by Elizabeth Pepper

Witches Almanac, $8.95

Inspired by the Old Farmer's Almanac, "The Witches' Almanac" offers "the complete guide to lunar harmony." The almanac does indeed offer a lunar calendar, but omits accurate transit times and other astrological data found in ephemerides. A brief mediation accompanies each month, ranging from recipes and discussions of herbs and Tarot cards to quotations from Aesop and the Egyptian Book of the Dead. The last portion is devoted to astrological predictions for the year to come and short articles that touch on mythology and history. (114 pp.) By J. Johnson

7. The Purpose-Driven Life

by Rick Warren

Zondervan, $19.99

Pastor Warren thinks there is one thing wrong with self-help books: too much focus on the self. He's designed his book to put the focus back on God, a chapter a day, for 40 days. It's refreshing to put aside personal goals for a service- and community-based purpose, but Warren hangs a lot on his claim that God is using our time on earth to put us through a series of tests. The suggestion that God might take off for awhile because all relationships need "space" is also disturbing. His God sounds surprisingly human and manipulative. (336 pp.) By Kendra Nordin

8. Golf for Enlightenment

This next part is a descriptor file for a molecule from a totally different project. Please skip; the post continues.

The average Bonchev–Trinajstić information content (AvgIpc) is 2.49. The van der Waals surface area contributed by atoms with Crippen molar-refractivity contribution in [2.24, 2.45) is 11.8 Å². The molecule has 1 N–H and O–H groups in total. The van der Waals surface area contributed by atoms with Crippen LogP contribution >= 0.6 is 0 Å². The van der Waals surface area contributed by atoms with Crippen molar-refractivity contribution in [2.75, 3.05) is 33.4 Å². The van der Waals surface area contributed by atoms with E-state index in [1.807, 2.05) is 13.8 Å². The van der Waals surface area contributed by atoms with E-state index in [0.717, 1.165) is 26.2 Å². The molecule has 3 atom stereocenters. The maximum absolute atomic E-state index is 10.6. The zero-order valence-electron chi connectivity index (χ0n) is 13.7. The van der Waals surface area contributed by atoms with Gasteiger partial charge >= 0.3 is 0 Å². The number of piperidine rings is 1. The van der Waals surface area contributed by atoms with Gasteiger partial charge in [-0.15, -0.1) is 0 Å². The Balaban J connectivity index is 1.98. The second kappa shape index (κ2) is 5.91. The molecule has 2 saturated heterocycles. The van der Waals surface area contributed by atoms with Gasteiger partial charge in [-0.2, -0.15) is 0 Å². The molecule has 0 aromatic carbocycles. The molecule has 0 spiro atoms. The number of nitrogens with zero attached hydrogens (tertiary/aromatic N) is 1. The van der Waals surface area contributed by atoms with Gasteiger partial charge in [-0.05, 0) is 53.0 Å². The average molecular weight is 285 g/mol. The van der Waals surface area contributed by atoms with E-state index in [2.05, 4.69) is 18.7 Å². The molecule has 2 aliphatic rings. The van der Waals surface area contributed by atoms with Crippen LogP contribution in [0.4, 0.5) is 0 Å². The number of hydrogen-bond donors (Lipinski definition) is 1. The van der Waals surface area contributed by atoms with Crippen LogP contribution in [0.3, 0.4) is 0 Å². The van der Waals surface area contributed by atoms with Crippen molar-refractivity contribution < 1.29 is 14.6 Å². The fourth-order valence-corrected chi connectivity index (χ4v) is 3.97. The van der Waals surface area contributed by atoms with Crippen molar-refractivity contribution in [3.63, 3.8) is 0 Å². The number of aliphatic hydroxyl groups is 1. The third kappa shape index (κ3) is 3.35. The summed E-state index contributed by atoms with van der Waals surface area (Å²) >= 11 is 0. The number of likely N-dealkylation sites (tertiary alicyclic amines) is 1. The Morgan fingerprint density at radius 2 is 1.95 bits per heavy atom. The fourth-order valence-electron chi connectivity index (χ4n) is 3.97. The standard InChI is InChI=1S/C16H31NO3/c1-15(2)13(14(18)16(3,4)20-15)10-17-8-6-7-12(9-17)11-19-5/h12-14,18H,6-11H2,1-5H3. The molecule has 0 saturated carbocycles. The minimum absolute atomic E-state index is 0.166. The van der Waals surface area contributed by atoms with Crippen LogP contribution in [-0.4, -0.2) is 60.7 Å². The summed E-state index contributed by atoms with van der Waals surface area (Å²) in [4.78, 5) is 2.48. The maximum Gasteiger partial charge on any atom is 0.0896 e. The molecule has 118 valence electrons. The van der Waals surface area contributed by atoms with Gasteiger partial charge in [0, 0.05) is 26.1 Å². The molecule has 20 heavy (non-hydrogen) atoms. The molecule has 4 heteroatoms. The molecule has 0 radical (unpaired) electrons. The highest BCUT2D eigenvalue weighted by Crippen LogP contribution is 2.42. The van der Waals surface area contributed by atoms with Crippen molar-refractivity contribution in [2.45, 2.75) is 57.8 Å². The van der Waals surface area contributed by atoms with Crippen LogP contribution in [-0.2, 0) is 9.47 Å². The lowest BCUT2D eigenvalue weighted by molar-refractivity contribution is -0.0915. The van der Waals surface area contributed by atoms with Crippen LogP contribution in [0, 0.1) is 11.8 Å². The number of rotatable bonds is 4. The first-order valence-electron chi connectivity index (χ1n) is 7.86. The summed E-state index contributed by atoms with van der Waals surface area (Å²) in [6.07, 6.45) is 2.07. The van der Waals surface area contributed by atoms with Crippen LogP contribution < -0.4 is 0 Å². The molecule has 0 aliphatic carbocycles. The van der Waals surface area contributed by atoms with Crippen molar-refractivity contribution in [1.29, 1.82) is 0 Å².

by Deepak Chopra

Harmony, $21

Most duffers find golf far more frustrating than life. Any book that leads to mastery of the game, must inevitably lead to some form of enlightenment. But as a golf book, Chopra's latest is a rudimentary guide to his Eastern philosophy. Golfers working on the mental aspects of their game are likely to find some nuggets to quiet the yips. Spiritual seekers may find it less engaging. Each chapter includes tales of a middle-aged male golfer who discovers enlightenment with the help of a mystical female coach/guru. (208 pp.) By Dave Scott

9. The Places That Scare You

by Pema Chodron

Shambhala, $12.95

Chodron has written a concise introduction to Buddhist spiritual practice, not a self-help book about fear. She writes that what we are scared of is letting go of our emotions and attachments to the world. The solution is not to try to change ourselves, but to get in touch with the "soft spot" inside us, bodhichitta . That's one of only a few Sanskrit words that Chodron, an American Buddhist monk, uses. She offers training plans to nurture compassion, loving-kindness, joy, and equanimity both on the meditation mat and in daily life. (144 pp.) By Joel Abrams

10. Destructive Emotions

by Daniel Goleman

Bantam, $26.95

Buddhist scholars have studied the mind for thousands of years. Scientists now have tools that track brain activity. Let the dialog begin. Goleman, author of the bestseller "Emotional Intelligence," narrates a five-day meeting of the Dalai Lama and other Buddhist scholars with Western philosophers, psychologists, and neuroscientists. Their goal: an understanding of destructive emotions. Goleman summarizes the discussions helpfully. The Dalai Lama's keen interest in science, dialectic skill, and humor guide the investigation. Very readable. (384 pp.) By Tim Rauschenberger